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Program Profile

Equipping Youth to Help One Another (EQUIP)

Evidence Rating: Promising - One study Promising - One study

Program Description

Program Goals/Target Population
Equipping Youth to Help One Another (EQUIP) is a multicomponent treatment program that seeks to establish a “climate for change” where youth can turn antisocial and self-destructive behavior into positive behavior that helps them and others around them. This is done by teaching antisocial youth problem-solving and helping skills, anger management and social skills training, and moral education.

 

The intervention applies to male juveniles 15 to 18 years of age who are in correctional institutions for less serious felonies (e.g. breaking and entering, burglary) and violations of parole.

Program Activities/Program Theory
Research suggests that delinquent youth are often lacking social skills and proper moral judgment, and suffering from development delays. EQUIP combines elements from two other programs, Positive Peer Culture (PPC) and Aggression Replacement Training (ART), to address these issues. The group aspect of PPC programs—which has reportedly been shown to make youths more amenable to treatment and therapeutic change—is modified and supplemented with the curriculum and training of ART programs, with the result being EQUIP. Curriculum sessions, or “equipment meetings,” occur daily for a period of 1 hour to 90 minutes. These meetings are small, youth-run treatment groups with adult supervision. During meetings, each juvenile in the group discusses a recurring personal problem. The group and supervisor then use role-modeling, imitating, feedback, and practice procedures to help the group members develop social skills.

 

As mentioned, EQUIP incorporates curriculum from ART, where emphasis is on moral education in an attempt to help youth reach age-appropriate moral reasoning and social skills. This process aims to move youth away from appeals to physical power to sound moral reasoning. Youth are also taught anger-management strategies that cover cognitive–behavioral skills, such as self-monitoring of emotions and thoughts, thinking ahead, and self-evaluation. At the end of the equipment meeting, the group “awards” the meeting to a particular group member for discussing and working through his problem.

Evaluation Outcomes

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Study 1
Social Skills and Moral Judgment
Leeman, Gibbs, and Fuller (1993) found that overall the experimental group, those receiving EQUIP (Equipping Youth to Help One Another), demonstrated large gains in social skills compared to the control groups. The change score correlations for EQUIP boys were highly significant compared to control boys. Analysis of covariance (ANCOVA) results show that the experimental group gains were significantly greater than the control groups, and that the control groups’ scores did not differ from one another. Both of the control groups had deficit levels of social skill functioning.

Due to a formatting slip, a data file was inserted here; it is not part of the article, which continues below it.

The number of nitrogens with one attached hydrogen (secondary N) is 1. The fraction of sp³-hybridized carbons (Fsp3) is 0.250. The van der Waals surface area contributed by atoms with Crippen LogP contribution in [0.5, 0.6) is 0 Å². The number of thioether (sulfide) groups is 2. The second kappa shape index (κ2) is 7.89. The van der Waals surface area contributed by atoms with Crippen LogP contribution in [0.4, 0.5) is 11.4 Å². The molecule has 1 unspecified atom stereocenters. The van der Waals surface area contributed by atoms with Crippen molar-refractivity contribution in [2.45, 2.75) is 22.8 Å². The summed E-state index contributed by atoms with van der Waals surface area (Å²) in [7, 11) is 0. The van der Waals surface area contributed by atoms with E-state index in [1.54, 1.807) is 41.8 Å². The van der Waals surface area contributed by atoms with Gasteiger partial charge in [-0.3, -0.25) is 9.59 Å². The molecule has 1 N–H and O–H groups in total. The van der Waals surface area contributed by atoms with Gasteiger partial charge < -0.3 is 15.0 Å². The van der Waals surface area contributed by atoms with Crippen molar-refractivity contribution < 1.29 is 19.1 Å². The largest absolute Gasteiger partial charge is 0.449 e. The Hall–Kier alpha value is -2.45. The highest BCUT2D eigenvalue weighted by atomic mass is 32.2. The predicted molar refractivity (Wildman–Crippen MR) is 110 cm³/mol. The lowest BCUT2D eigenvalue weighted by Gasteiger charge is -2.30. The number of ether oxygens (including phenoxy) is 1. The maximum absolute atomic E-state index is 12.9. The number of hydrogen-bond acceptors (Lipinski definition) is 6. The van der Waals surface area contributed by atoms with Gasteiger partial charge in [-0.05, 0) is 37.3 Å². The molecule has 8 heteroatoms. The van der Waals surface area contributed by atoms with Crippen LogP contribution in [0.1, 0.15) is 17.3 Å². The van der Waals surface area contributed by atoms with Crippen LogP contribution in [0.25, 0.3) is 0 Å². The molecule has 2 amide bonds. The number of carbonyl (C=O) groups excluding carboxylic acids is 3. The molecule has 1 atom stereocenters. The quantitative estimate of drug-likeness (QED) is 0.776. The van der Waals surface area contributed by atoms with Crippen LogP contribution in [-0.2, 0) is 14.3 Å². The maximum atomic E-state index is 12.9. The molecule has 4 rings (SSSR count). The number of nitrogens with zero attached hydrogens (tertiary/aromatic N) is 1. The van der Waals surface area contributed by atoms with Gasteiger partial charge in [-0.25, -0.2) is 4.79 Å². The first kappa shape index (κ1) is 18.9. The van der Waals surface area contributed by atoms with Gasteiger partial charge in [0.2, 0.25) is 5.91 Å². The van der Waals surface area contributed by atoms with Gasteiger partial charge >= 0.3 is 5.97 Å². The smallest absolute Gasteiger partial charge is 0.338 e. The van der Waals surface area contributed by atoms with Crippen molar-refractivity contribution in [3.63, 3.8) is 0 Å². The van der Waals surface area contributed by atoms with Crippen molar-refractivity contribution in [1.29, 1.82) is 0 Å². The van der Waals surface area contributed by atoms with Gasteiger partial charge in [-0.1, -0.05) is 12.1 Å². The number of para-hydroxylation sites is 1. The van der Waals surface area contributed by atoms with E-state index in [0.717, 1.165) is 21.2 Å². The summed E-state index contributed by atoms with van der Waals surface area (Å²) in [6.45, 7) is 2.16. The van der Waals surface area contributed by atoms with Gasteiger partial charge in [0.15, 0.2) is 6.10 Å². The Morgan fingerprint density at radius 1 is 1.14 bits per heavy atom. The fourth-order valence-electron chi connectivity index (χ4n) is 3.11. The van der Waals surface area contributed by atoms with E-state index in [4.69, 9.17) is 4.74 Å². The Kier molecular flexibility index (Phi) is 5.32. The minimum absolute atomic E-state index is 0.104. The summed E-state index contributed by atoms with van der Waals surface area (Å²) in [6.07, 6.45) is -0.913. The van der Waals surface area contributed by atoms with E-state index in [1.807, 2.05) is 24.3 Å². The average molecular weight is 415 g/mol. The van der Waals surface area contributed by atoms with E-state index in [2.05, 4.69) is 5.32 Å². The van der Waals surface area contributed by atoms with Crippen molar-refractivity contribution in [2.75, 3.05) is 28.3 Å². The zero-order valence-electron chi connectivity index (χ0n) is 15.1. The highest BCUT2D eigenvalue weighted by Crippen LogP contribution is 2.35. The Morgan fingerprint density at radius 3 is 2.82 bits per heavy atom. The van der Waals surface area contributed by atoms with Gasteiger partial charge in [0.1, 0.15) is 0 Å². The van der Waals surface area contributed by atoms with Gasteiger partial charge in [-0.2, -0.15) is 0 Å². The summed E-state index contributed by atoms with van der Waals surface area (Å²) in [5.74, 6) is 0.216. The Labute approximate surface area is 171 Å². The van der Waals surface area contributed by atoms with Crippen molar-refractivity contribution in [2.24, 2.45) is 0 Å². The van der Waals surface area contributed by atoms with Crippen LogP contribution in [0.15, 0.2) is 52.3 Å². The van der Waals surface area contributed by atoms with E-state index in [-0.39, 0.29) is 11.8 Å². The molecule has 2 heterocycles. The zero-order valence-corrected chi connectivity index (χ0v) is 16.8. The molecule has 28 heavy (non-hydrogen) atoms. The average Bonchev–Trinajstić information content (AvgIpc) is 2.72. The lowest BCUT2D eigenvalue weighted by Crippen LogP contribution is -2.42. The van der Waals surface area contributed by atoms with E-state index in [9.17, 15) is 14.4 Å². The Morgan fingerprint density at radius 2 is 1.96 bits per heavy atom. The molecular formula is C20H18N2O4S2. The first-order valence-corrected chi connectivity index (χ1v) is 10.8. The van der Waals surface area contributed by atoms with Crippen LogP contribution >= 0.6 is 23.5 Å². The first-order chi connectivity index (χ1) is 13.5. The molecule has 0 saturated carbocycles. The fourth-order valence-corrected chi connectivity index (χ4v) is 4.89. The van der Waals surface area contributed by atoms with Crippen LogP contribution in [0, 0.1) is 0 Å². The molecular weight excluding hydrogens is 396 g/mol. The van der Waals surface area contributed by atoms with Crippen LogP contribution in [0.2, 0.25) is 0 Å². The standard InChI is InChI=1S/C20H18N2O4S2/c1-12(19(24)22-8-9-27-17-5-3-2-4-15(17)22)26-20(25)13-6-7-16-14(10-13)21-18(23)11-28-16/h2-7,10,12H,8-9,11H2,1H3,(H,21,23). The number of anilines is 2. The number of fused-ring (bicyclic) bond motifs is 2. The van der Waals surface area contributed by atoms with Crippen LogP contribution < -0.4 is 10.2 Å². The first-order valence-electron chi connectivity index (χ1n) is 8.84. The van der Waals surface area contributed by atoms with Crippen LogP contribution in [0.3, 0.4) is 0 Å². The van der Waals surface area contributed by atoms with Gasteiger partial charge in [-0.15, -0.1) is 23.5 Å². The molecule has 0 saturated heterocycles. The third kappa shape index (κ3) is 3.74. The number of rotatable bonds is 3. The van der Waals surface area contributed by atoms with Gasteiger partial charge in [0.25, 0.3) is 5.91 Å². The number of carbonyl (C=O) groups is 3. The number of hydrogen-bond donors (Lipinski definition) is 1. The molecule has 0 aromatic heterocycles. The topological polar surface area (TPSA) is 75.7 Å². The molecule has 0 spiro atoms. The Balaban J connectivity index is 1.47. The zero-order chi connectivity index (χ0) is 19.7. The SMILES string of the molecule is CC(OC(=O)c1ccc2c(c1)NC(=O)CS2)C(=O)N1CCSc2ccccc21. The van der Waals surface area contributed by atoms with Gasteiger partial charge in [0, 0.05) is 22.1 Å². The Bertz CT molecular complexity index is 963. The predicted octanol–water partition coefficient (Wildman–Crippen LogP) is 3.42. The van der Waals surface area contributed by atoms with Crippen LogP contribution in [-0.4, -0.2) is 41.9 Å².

Institutional Misconduct
ANCOVA results show significant positive outcomes for EQUIP boys compared to control boys with regard to misconduct. Both staff records and self-report surveys show significantly lower levels of misconduct and less unexcused school absences for the experimental group than for either of the control groups.

Recidivism
The EQUIP group was less likely to recidivate than either of the control groups. At 6 months, there was no discernable difference between groups, but at 12 months, the EQUIP group’s rate of recidivism had stayed the same, whereas the control groups’ rates of recidivism had escalated. This represented a significant difference. Specifically, 15 percent of EQUIP boys had recidivated, while 40.5 percent of control boys had recidivated 12 months after release.

 

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Evaluation Methodology

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Study 1
Leeman, Gibbs, and Fuller (1993) implemented EQUIP (Equipping Youth to Help One Another) in a medium-security correctional facility for juveniles in a Midwestern state. The facility housed 200 boys between the ages of 15 and 18. From this group, the researchers drew a sample of 54 subjects—18 in the experimental condition and 36 in one of two control conditions. All boys in the institution were eligible to be in the study, with the exception of boys committed on a 90-day parole revocation. These boys were excluded due to the short duration of their stay; researchers wanted a representative sample of the institution.